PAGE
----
I also like how the PJSIP Trunk Settings are made, just the General PJSIP Settings seem to be more complicated than the General Chan_SIP Settings. For me especially when it’s about Dynamic IP addresses, NAT or DNS SRV.

@AdHominem When you’re talking about that Wiki it feels like you’re very hurt by what happened to the parts you’ve written.I respect that you feel like this, but I wouldn’t be that harsh. I also cannot entirely disagree. I think the main problem is that documentation is important but it’s also really hard to keep it up-to-date. The versions which are sometimes so different make it also very complicated to work with the Wiki.

By the way what I really enjoyed to read was this post from @lgaetz which I think would be great for the Wiki

My view is that the people in charge can do whatever they want with the Wiki. I knew that was a risk when I chose to contribute to it.

I remain worried for the project though. Good documentation is essential allow new people, like you, to participate. And without new users, the project will eventually die, which would be a shame.

Though I haven’t yet abandoned all participation like WiseOldOwl and MichiganTelephone did, I’m certainly not planning to write anything more for the Wiki. It’s not that I’m hurt, it’s just that writing for the wiki would not be productive use of my time: If what I write gets deleted, then the benefit I was hoping to confer on the community won’t be there - so why bother?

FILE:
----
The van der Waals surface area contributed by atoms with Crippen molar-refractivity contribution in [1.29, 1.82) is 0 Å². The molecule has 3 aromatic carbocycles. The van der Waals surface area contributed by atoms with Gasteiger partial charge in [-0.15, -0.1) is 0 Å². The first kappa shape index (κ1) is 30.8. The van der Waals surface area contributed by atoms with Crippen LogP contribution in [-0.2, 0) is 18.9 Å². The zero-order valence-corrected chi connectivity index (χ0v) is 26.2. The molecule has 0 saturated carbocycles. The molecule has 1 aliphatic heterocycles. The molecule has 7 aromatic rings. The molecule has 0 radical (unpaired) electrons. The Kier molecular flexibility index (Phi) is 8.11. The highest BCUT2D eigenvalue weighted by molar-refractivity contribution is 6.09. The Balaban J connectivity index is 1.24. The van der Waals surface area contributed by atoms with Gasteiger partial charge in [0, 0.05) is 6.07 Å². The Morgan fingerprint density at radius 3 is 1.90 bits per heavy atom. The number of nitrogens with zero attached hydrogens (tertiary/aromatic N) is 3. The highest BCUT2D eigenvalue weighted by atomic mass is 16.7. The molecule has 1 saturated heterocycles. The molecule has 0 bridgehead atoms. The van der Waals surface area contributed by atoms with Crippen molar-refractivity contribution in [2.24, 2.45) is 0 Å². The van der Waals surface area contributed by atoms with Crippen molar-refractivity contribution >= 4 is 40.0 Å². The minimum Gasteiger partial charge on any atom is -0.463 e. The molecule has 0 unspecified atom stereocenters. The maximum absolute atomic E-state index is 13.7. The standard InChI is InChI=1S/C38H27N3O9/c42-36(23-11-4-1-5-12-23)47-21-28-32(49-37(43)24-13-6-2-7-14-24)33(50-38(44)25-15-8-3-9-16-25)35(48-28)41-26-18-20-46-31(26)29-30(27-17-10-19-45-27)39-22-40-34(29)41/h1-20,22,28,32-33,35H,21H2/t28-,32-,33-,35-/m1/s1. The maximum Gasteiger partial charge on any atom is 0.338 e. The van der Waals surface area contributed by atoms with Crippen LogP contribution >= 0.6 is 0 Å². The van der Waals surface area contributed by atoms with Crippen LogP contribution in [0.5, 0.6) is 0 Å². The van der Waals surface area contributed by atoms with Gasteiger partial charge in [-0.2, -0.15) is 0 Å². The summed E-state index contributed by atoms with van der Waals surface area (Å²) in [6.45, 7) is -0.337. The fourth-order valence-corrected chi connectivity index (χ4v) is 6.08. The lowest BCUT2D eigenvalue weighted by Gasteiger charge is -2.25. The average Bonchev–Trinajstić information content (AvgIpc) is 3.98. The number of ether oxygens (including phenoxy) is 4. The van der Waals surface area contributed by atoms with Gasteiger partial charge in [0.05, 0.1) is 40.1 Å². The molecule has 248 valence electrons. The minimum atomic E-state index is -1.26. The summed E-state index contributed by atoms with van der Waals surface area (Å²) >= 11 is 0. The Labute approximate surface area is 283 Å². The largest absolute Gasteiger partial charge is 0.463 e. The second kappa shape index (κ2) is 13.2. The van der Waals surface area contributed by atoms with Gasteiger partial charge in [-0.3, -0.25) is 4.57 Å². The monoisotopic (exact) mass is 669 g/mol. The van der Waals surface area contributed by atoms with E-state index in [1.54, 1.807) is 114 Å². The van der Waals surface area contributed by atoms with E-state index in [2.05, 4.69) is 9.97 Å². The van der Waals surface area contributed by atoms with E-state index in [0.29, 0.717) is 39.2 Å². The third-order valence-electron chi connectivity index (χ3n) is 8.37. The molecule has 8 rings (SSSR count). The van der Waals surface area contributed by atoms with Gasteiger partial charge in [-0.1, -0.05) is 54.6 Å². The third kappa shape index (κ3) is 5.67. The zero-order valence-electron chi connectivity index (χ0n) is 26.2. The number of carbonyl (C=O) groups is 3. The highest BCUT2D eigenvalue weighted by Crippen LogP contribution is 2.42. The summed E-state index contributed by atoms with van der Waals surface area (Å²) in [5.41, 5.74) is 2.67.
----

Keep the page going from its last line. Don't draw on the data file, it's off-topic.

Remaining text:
It would be easier to keep the documents up to date if the Devs were more careful about keeping things consistent from one version to the next - to the extent possible. While I totally understand that new versions need to have new features, a lot of the changes between versions have been cosmetic. Cosmetic changes break the documentation.

Another way to solve this problem would be to require that if a Dev wants to make cosmetic changes, that same Dev is required to update the documentation. :slight_smile:

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Not seeing a lot of value here. Everything has been said before, it’s clear where people stand.

Locking thread.